More important than tea parties

Louisiana state representative Jonathan Perry, professional asshat

Louisiana state representative Jonathan Perry, professional asshat

State representative Jonathan Perry (R-Abbeville), is sponsoring a bill that insists children’s birth certificates can only include the names of married parents or single individuals. It is targeted directly at GLBT couples, who obviously can’t marry in the great state of Louisiana.

Not only is the legislation mean-spirited and homophobic, but it’s also an endangerment to kids. For example: if a kid and one of his GLBT moms were in an accident, the other GLBT mom would have to go through a fair chunk of legal maneuvering to ensure visitation and other rights to care for the child. And that’s just one of many unpleasant scenarios.

Asked about this, Perry said he really doesn’t care.

If you’re in Louisiana, do us all a favor: visit the Forum for Equality website now, and contact your legislator before the bill (HB 60) comes up for debate tomorrow morning.

I love being a New Orleanian, and I love Louisiana–mostly–but crap like this make me want to break out the flannel and head to Vermont. I just don’t understand where it comes from. I can only assume that Perry needs a distraction to take his mind off the fact that his party is dead.

UPDATE: For more on the perils of gay parenting (in Louisiana and elsewhere), check out “The Gay Parent Trap” in this week’s Gambit Weekly, penned by the always-charming David Winkler-Schmit, who happens to be an adoptive parent himself. Good stuff. Not necessarily encouraging or uplifting or even optimistic, but good stuff.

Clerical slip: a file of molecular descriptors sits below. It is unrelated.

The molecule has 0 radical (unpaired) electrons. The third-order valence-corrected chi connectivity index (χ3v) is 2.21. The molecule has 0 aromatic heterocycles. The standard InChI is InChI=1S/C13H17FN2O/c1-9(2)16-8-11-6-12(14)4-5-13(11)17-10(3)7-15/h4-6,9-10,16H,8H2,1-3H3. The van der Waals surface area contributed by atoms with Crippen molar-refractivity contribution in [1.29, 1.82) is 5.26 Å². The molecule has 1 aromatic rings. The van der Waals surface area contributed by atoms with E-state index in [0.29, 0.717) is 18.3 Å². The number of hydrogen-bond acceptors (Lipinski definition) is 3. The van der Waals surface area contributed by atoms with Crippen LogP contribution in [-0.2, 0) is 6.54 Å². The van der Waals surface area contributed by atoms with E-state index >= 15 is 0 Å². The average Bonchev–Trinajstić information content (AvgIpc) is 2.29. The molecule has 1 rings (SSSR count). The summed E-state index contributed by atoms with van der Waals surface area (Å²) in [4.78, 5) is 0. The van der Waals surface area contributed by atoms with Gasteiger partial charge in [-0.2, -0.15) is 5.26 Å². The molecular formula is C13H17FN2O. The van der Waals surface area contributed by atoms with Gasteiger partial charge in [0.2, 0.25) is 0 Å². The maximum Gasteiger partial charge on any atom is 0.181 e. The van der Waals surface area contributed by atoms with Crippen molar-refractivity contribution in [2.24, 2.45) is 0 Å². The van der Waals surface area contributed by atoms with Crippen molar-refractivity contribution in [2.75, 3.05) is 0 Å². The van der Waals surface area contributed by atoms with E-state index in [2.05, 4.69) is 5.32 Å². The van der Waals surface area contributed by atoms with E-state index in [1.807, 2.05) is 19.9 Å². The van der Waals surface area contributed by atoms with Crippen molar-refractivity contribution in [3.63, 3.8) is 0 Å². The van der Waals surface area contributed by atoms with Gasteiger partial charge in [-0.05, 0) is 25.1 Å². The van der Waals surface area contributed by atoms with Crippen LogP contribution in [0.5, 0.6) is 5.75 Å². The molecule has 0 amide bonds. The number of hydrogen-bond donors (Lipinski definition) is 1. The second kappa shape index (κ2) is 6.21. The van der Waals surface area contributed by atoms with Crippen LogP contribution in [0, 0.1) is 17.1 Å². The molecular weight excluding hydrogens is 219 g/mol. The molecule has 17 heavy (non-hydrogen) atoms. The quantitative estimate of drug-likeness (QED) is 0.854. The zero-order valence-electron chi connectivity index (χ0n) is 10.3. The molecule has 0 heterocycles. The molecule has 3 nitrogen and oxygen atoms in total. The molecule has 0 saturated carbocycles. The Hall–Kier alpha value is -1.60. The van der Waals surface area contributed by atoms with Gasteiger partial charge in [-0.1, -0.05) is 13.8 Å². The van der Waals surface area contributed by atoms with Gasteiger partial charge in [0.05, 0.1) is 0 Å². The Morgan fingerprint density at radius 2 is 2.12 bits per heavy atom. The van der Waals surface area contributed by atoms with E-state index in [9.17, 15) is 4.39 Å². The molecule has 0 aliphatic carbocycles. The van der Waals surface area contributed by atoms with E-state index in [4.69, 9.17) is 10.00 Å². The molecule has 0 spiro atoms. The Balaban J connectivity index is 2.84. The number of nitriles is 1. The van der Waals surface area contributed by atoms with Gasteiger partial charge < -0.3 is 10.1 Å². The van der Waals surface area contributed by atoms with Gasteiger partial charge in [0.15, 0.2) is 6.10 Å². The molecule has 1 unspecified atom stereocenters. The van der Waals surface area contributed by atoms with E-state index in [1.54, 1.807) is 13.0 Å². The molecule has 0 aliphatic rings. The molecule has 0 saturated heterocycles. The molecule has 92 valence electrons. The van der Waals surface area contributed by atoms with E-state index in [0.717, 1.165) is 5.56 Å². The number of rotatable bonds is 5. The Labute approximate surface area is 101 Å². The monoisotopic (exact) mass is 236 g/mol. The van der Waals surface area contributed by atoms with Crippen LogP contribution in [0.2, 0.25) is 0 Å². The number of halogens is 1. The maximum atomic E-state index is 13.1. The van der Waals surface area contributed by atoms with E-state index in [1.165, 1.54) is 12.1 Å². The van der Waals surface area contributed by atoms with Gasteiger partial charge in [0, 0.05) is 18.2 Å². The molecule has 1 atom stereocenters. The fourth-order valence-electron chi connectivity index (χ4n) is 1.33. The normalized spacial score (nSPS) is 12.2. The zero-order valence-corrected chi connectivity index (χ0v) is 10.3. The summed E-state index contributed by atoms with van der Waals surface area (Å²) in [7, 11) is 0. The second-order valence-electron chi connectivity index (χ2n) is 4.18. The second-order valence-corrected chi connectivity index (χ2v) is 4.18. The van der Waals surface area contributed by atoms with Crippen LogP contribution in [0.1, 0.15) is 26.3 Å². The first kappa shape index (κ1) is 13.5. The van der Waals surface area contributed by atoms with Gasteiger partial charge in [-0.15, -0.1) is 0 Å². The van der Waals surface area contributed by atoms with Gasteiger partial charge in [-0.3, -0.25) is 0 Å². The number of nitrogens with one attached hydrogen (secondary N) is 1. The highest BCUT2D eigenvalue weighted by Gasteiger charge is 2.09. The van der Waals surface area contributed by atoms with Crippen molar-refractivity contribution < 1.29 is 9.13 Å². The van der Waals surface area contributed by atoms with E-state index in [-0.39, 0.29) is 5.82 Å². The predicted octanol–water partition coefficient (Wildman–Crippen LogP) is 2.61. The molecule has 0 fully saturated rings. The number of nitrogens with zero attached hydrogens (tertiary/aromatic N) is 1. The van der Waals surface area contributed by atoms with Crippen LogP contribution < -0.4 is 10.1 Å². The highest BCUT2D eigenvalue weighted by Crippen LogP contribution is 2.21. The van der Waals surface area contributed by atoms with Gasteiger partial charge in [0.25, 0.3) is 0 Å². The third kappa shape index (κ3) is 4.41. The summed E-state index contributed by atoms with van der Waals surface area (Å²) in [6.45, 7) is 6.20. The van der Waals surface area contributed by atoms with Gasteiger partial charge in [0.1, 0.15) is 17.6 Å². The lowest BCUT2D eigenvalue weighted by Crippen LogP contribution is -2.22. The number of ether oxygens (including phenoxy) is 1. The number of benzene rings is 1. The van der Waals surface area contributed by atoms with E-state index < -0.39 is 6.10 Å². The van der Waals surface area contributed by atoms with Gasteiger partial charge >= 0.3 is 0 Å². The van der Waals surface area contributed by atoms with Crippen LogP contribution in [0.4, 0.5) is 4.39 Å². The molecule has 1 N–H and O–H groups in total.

2 Comments so far

  1. gentillygirl on May 12th, 2009 @ 2:53 am

    Asshat? Darlin’ he’s a fuckmook, and there are punishments for that. (like tar & feathering and a one-way trip to Tejas.

  2. Laureen Lentz (no_laureen) on May 12th, 2009 @ 6:24 pm

    In my Moot Court class this year, we covered a case based on this very topic. It is disturbing, Richard, I agree, that some legislators are using the adoption issue in an attempt to put the skids on the gay-marriage movement. I was really glad we had a such a great case to work on in our class. I had to do my orals on the State’s side, and it was hard to create a solid arguement from the State’s standpoint. But, I was very relieved that I was assigned the Plaintiff’s side for my brief on behalf of the G/L parents. I learned so much about this hot topic.

    First, there is no documented research that shows children raised in G/L homes have any different outcomes than those raised in heterosexual homes. Second, many of these states with such legislation do permit single gays to adopt but NOT same-sex couples. This contradiction makes absolutely no sense except to show that such efforts are aimed at discriminating against marriage between same-sex gay couples. It’s the kids who are the most at risk with this f’d up strategy coming from the far-right wingers’ fueled by their fear of same-sex marriage.

    Good post! I find it embarrassing to live in the states who are attempting to pass this type of short-sighted, anti-family legislation.

    This particular legislative effort obviously comes as a response to a recent court order which dictated that Louisiana must issue birth certificates updated to reflect the adoptive parents’ information, regardless of their sexual orientation. That case is found here:

    There is hope that things continue to go in the left direction regarding this issue. Discrimination regarding sexual orientation is the core issue and homosexuals are not a protected class under the Equal Protection Clause of 14th Amendment. However, the significance of the Iowa Supreme Court ruling this past week recognizing same-sex marriage is important because not only did the court rule in favor of same-sex marriage unanimously, but the court’s opinion mentions that same-sex legislation deserves "strict scrutiny" regarding its existence as purely discriminatory regarding sexual orientation. This is a big breakthrough.

    Camille Taylor, lead counsel on the case, Varnum v. Brien, explains it nicely here:

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